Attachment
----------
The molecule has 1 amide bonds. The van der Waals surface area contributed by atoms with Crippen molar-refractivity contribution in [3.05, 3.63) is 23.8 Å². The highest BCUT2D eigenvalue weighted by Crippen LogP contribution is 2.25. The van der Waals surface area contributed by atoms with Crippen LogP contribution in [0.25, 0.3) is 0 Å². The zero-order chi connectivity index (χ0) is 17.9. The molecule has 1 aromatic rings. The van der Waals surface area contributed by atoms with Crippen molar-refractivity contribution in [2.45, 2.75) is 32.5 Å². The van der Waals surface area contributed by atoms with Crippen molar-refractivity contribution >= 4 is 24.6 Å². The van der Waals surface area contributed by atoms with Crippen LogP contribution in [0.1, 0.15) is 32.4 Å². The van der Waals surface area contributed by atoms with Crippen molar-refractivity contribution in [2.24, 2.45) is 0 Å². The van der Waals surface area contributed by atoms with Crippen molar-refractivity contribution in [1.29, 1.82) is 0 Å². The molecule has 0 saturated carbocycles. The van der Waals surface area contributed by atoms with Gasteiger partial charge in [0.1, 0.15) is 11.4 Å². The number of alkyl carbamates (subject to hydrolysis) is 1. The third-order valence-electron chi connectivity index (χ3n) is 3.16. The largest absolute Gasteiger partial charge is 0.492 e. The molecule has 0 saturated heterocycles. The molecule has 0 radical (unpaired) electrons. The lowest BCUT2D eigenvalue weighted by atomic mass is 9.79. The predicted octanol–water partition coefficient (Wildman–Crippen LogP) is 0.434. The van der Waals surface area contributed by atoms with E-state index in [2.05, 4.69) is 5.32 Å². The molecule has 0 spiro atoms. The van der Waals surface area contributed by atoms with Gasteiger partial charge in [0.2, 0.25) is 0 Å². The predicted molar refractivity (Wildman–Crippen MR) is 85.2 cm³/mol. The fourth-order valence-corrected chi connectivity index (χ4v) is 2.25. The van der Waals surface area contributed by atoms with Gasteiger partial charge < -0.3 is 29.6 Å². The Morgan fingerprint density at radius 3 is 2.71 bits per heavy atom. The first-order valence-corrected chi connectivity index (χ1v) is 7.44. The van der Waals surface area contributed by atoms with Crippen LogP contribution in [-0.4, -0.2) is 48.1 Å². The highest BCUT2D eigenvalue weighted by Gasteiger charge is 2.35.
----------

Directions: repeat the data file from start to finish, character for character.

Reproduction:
The molecule has 1 amide bonds. The van der Waals surface area contributed by atoms with Crippen molar-refractivity contribution in [3.05, 3.63) is 23.8 Å². The highest BCUT2D eigenvalue weighted by Crippen LogP contribution is 2.25. The van der Waals surface area contributed by atoms with Crippen LogP contribution in [0.25, 0.3) is 0 Å². The zero-order chi connectivity index (χ0) is 17.9. The molecule has 1 aromatic rings. The van der Waals surface area contributed by atoms with Crippen molar-refractivity contribution in [2.45, 2.75) is 32.5 Å². The van der Waals surface area contributed by atoms with Crippen molar-refractivity contribution >= 4 is 24.6 Å². The van der Waals surface area contributed by atoms with Crippen LogP contribution in [0.1, 0.15) is 32.4 Å². The van der Waals surface area contributed by atoms with Crippen molar-refractivity contribution in [2.24, 2.45) is 0 Å². The van der Waals surface area contributed by atoms with Crippen molar-refractivity contribution in [1.29, 1.82) is 0 Å². The molecule has 0 saturated carbocycles. The van der Waals surface area contributed by atoms with Gasteiger partial charge in [0.1, 0.15) is 11.4 Å². The number of alkyl carbamates (subject to hydrolysis) is 1. The third-order valence-electron chi connectivity index (χ3n) is 3.16. The largest absolute Gasteiger partial charge is 0.492 e. The molecule has 0 saturated heterocycles. The molecule has 0 radical (unpaired) electrons. The lowest BCUT2D eigenvalue weighted by atomic mass is 9.79. The predicted octanol–water partition coefficient (Wildman–Crippen LogP) is 0.434. The van der Waals surface area contributed by atoms with E-state index in [2.05, 4.69) is 5.32 Å². The molecule has 0 spiro atoms. The van der Waals surface area contributed by atoms with Gasteiger partial charge in [0.2, 0.25) is 0 Å². The predicted molar refractivity (Wildman–Crippen MR) is 85.2 cm³/mol. The fourth-order valence-corrected chi connectivity index (χ4v) is 2.25. The van der Waals surface area contributed by atoms with Gasteiger partial charge < -0.3 is 29.6 Å². The Morgan fingerprint density at radius 3 is 2.71 bits per heavy atom. The first-order valence-corrected chi connectivity index (χ1v) is 7.44. The van der Waals surface area contributed by atoms with Crippen LogP contribution in [-0.4, -0.2) is 48.1 Å². The highest BCUT2D eigenvalue weighted by Gasteiger charge is 2.35.